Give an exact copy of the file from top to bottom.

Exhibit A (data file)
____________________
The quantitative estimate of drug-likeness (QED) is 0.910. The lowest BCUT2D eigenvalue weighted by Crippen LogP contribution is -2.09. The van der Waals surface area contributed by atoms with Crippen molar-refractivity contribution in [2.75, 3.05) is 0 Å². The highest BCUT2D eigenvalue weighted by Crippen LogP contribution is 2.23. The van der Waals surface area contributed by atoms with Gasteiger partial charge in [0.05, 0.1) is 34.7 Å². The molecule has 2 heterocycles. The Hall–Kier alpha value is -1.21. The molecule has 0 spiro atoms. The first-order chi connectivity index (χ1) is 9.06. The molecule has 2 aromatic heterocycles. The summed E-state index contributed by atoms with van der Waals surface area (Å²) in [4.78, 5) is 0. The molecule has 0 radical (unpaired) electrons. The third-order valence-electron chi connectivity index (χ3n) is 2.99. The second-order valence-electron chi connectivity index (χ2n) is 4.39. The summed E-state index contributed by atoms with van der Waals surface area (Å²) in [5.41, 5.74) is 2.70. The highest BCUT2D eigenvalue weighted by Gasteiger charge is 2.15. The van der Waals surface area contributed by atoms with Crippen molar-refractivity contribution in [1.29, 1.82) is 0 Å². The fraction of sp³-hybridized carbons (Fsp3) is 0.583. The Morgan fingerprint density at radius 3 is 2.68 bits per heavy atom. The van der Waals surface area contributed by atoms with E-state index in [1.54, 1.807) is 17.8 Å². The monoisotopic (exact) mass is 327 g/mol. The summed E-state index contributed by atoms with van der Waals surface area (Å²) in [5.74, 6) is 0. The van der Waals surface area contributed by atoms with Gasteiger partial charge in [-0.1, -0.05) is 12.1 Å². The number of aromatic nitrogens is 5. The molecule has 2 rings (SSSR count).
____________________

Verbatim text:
The quantitative estimate of drug-likeness (QED) is 0.910. The lowest BCUT2D eigenvalue weighted by Crippen LogP contribution is -2.09. The van der Waals surface area contributed by atoms with Crippen molar-refractivity contribution in [2.75, 3.05) is 0 Å². The highest BCUT2D eigenvalue weighted by Crippen LogP contribution is 2.23. The van der Waals surface area contributed by atoms with Gasteiger partial charge in [0.05, 0.1) is 34.7 Å². The molecule has 2 heterocycles. The Hall–Kier alpha value is -1.21. The molecule has 0 spiro atoms. The first-order chi connectivity index (χ1) is 9.06. The molecule has 2 aromatic heterocycles. The summed E-state index contributed by atoms with van der Waals surface area (Å²) in [4.78, 5) is 0. The molecule has 0 radical (unpaired) electrons. The third-order valence-electron chi connectivity index (χ3n) is 2.99. The second-order valence-electron chi connectivity index (χ2n) is 4.39. The summed E-state index contributed by atoms with van der Waals surface area (Å²) in [5.41, 5.74) is 2.70. The highest BCUT2D eigenvalue weighted by Gasteiger charge is 2.15. The van der Waals surface area contributed by atoms with Crippen molar-refractivity contribution in [1.29, 1.82) is 0 Å². The fraction of sp³-hybridized carbons (Fsp3) is 0.583. The Morgan fingerprint density at radius 3 is 2.68 bits per heavy atom. The van der Waals surface area contributed by atoms with E-state index in [1.54, 1.807) is 17.8 Å². The monoisotopic (exact) mass is 327 g/mol. The summed E-state index contributed by atoms with van der Waals surface area (Å²) in [5.74, 6) is 0. The van der Waals surface area contributed by atoms with Gasteiger partial charge in [-0.1, -0.05) is 12.1 Å². The number of aromatic nitrogens is 5. The molecule has 2 rings (SSSR count).